Sunday, November 19, 2006
The Chief Justice as Superstar
Andy the Ectomorph observes (I think correctly) the much-enhanced public role of Chief Justice Beverly McLachlin in comparison with her predecessor Antonio Lamer, and asks what it all means.
Its superempowered constitutional role has created an institutional need for a politically-savvy and media-conscious figure to do public relations for the Court. The need has existed for a while, but Uncle Tony was just not equipped to provide it: when he spoke extra-judicially and publicly, the result was always embarrassing for the Court Party. Brian Dickson wasn't as bad as Lamer, but he had the same corporate lawyer's incapacity for political communication that we saw in John Turner. Going back even further, Bora Laskin was more successful as a public figure than on his own court, where he was in a permanent minority with Spence and Dickson (L-S-D): in those days, it was really Ronald Martland, as leader of the conservative-Quebec alliance, who was the Chief Justice.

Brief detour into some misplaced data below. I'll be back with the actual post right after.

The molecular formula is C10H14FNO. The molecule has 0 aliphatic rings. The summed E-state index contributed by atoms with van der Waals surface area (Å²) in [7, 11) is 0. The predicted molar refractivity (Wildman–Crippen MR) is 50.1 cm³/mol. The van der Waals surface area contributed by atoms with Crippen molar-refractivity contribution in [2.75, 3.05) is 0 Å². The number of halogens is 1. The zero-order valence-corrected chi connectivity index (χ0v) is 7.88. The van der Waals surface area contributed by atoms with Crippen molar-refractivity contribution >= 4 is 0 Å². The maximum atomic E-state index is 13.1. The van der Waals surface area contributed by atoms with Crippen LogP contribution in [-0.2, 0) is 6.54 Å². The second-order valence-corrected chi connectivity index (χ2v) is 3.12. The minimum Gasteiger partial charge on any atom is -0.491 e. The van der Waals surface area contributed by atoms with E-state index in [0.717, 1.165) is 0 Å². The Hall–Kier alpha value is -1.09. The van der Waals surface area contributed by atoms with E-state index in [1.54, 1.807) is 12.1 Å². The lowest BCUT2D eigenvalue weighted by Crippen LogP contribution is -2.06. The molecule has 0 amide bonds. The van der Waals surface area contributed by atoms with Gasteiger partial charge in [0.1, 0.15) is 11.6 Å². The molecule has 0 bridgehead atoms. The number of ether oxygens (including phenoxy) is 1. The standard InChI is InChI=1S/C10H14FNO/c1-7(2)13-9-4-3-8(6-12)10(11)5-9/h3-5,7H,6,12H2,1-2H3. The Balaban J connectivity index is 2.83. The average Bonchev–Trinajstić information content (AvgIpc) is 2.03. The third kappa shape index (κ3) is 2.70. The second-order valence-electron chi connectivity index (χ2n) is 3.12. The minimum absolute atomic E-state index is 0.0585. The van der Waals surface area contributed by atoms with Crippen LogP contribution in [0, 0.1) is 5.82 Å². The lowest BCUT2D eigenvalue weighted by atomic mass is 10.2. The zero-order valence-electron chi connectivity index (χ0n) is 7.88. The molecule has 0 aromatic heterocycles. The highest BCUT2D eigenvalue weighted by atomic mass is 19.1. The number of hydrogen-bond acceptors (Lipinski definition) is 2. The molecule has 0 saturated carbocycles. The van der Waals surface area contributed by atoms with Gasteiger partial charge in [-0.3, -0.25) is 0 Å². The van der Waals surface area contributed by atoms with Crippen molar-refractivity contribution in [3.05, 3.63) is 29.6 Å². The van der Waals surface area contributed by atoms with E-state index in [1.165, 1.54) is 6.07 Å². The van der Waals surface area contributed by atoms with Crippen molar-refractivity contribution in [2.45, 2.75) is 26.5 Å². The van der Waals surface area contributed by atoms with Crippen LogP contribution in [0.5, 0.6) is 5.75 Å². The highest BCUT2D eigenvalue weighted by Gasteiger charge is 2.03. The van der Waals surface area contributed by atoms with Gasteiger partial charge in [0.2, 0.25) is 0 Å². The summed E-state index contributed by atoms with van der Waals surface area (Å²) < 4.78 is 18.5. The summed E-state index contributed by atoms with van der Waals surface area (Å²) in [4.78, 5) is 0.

The current Chief Justice, though, is completely and utterly suited to be a public advocate for the court's role. In her own jurisprudence, she combines substantive caution and moderation with a consistent support for expanding the court's role. And she clearly has political skills. Maurice Vellacot was substantively in the right in his conflict with her last spring, but there can be no doubt that he had his political butt handed to him.
I agree with Andy that the Beverley McLachlin is, in many ways, an admirable judge. She is open-minded and pragmatic. And she has a superhuman work ethic. Unfortunately, though, her advocacy skills are put to the benefit of the institutional interests of the court and of the legal profession. That's perhaps what you would expect, given her role, but it could work against the interests of the country. The Harper government would be ill-advised to underestimate her.